Can We Give the Twins a Pass This Season?

Photo credit Brad Rempel (USA TODAY Sports)

When Jorge Polanco was called out on strikes to end the Minnesota Twins season on Wednesday, it not only added to two decades of playoff futility, it was also indicative of the Twins’ inconsistency this season. Minnesota lost two games to a sub-.500 Houston Astros squad in an unceremonious end to the season. Now they are 18 games to the playoff losing streak, which is the longest of its kind in the history of North American sports.

They were marred by injuries and inconsistency all season, however, and the stars didn’t align like they did in the 2019 regular season.

Inconsistency Plagues the Lineup

Many players had career years when the Twins became the Bomba Squad in 2019. Polanco was in the hunt for the batting title and solidified himself as the team’s shortstop. Mitch Garver took the starting job from Jason Castro thanks to his improved defense and 31 home runs. Byron Buxton hit well at the start of the season, and won a gold Gold Glove. Max Kepler emerged as a slugging force in right field. Miguel Sano changed his swing and launched home runs throughout the second half. Nelson Cruz continued his late-career renaissance and mashed 40 home runs that year.

In 2020 that didn’t happen, and no one should have expected that to happen. Each of these players were going to be franchise mainstays, but that magic would be hard to recapture.

Garver was a shell of himself offensively and defensively this year. Sano started and ended the season cold. Polanco seriously regressed and slumped into the regular season finale. All three were at least 100 points below league-average OPS.

Garver missed significant time, but finished the season with a .167 batting average and a team-low .511 OPS. Polanco hit .189 in the final 14 games of the regular season, and he only slugged .243 and had a .493 OPS all year. Sano was even worse, hitting .167 in September. In the last two weeks, he hit just two home runs and struck out 19 times in 10 games.

Minnesota’s former power juggernaut still managed to be relatively consistent when it came to home runs in 2020. That was until the season came to a close. The Twins were held without a home run in three straight games just once this season — but they were the final three games of the season. The two games against the Astros in the Wild Card series made it five straight, something that they hadn’t done in more than two seasons.

Aside just from the lineup, some key pitchers for the Twins regressed. Taylor Rogers, the once surefire closer saw his ERA balloon almost 1.5 runs from 2019 to 2020. Sergio Romo’s stellar finish to 2019 wasn’t replicated in 2020 either. His ERA went up almost a full run this season to 4.05.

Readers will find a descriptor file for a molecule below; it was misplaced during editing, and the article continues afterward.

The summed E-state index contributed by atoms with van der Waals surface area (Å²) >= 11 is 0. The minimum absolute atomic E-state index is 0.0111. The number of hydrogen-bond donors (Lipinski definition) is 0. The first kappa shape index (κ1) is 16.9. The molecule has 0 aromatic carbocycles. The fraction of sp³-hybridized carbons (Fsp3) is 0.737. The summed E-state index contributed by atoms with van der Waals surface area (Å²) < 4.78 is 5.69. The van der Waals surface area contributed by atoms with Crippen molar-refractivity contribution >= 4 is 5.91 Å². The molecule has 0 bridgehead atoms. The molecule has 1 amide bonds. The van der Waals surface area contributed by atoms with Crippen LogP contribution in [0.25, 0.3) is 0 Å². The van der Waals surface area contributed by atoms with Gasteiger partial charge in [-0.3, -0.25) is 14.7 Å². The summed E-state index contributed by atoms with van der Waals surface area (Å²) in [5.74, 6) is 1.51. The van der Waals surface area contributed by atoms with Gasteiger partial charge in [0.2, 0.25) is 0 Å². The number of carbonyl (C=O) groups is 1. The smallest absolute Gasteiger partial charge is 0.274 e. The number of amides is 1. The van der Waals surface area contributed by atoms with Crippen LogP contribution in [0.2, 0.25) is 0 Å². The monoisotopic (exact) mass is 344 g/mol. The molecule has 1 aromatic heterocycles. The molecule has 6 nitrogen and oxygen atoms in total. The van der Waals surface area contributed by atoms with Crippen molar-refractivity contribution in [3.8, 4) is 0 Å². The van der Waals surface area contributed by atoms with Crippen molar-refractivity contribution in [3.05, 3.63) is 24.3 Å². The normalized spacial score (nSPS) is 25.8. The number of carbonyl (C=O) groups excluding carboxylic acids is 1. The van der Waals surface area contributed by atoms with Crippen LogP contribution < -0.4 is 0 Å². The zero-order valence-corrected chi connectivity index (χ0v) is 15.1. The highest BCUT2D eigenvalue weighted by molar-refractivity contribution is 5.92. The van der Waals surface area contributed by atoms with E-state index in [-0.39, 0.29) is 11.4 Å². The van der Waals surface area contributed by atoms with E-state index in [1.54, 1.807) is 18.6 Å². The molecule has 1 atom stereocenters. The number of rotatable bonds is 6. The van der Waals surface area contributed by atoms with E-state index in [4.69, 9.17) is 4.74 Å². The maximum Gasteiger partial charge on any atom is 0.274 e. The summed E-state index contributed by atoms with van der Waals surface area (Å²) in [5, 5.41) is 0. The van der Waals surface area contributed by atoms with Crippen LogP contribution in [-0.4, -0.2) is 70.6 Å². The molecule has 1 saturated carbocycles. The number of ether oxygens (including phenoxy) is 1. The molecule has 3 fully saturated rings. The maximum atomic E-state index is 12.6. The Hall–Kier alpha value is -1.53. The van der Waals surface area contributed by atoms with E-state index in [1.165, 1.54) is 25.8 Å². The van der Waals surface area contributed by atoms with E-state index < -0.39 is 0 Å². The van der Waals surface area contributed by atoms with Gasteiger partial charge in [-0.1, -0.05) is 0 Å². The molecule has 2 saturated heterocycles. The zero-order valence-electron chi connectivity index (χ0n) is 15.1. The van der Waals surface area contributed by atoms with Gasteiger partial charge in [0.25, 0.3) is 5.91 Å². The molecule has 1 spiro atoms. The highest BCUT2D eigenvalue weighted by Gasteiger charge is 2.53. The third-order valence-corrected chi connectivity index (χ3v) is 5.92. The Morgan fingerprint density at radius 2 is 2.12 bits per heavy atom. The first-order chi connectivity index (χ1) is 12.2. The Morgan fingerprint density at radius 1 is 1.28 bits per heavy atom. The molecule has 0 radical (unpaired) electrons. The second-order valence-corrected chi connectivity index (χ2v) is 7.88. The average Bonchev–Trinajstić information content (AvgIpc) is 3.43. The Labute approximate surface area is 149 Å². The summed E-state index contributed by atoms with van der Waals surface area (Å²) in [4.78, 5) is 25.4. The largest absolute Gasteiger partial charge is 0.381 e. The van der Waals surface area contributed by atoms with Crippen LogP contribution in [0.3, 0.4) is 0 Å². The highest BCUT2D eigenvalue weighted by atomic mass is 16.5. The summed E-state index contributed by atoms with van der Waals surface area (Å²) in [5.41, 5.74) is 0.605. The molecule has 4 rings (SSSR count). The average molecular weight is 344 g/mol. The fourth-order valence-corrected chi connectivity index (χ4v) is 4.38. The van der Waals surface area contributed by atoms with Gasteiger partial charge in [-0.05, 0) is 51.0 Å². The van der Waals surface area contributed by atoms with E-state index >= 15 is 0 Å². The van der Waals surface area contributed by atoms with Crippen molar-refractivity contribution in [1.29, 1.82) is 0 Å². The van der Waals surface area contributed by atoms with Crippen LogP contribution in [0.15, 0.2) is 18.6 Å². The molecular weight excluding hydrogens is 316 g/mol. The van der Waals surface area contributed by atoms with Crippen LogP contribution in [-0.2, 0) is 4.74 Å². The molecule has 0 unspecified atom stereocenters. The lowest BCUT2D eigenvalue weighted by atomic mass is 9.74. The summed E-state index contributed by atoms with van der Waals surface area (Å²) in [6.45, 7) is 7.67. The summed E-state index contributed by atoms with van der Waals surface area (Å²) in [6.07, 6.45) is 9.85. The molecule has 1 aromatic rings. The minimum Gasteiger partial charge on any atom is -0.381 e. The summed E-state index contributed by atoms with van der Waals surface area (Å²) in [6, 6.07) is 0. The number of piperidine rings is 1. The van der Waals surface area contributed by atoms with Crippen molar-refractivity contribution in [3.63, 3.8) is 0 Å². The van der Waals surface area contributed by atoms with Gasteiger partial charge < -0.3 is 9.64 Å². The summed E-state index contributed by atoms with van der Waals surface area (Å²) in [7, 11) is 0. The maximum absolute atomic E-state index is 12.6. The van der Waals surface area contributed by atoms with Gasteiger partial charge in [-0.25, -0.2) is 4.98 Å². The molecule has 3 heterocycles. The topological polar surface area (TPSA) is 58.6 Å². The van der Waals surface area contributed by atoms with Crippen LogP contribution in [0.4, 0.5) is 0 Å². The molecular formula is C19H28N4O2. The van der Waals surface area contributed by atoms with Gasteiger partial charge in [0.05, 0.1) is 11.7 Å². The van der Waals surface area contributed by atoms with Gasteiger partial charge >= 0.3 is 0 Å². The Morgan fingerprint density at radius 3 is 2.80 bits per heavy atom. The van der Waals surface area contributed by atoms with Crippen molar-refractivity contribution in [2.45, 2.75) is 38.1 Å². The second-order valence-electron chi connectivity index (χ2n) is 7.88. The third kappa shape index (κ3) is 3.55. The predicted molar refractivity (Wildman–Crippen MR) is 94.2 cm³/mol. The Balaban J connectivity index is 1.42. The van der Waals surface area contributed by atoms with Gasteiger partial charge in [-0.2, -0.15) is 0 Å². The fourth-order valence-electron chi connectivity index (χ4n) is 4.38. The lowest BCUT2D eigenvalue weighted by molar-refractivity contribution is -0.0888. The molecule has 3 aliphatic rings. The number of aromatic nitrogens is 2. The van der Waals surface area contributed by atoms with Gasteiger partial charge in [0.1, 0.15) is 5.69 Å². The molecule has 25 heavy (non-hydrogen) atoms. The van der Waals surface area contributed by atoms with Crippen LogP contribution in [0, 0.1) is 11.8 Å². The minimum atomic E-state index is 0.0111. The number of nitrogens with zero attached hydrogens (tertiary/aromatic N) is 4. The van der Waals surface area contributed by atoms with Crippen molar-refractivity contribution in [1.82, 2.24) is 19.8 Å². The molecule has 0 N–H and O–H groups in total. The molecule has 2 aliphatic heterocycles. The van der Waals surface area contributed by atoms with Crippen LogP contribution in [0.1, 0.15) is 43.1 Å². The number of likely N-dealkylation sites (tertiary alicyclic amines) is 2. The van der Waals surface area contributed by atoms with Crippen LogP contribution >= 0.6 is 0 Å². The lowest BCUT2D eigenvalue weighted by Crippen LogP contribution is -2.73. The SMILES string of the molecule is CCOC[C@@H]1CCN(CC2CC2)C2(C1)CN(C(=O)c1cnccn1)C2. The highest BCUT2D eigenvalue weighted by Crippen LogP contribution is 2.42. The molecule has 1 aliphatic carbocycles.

Significant Injuries Piled Up

Minnesota began the season with Buxton on the injured list. He played 39 games this season, but he had stints on the injured list three separate times.

The team’s newest free-agent addition, Josh Donaldson, was supposed to help this Twins lineup reach new heights. Instead, he made three separate trips to the injured list this season. He appeared in 28 games and hit .222 and 11 RBI. Most importantly for Donaldson, the calf injury that put him on the injured list multiple times, keeping him off the Wild Card roster — two crucial games missed for one of the top offensive players on the team.

In addition to those two, both Garver and Luis Arraez missed significant chunks of games. Garver played 23 and was inconsistent before and after the injuries. Arraez was plagued with knee and ankle problems through the season and was limited to 32 games.

The pitching staff suffered injuries as well. Rich Hill, Homer Bailey and Jake Odorizzi all spent time on the IL, making the seemingly deep starting rotation extremely thin at times. Bailey had just two starts for the Twins this season. Odorizzi appeared in four games but recorded just over 13 innings of work.


The Twins tried to replicate their success from last year in 2020. But like in many seasons, there were setbacks. Career years were followed by letdowns. Injuries affected much of the lineup and starting rotation. In a 60-game season, the team fought through so much and still won the division.

But then it all fell apart.

The only consistent thing about this year’s club and the Twins teams of the past was the result in the playoffs.

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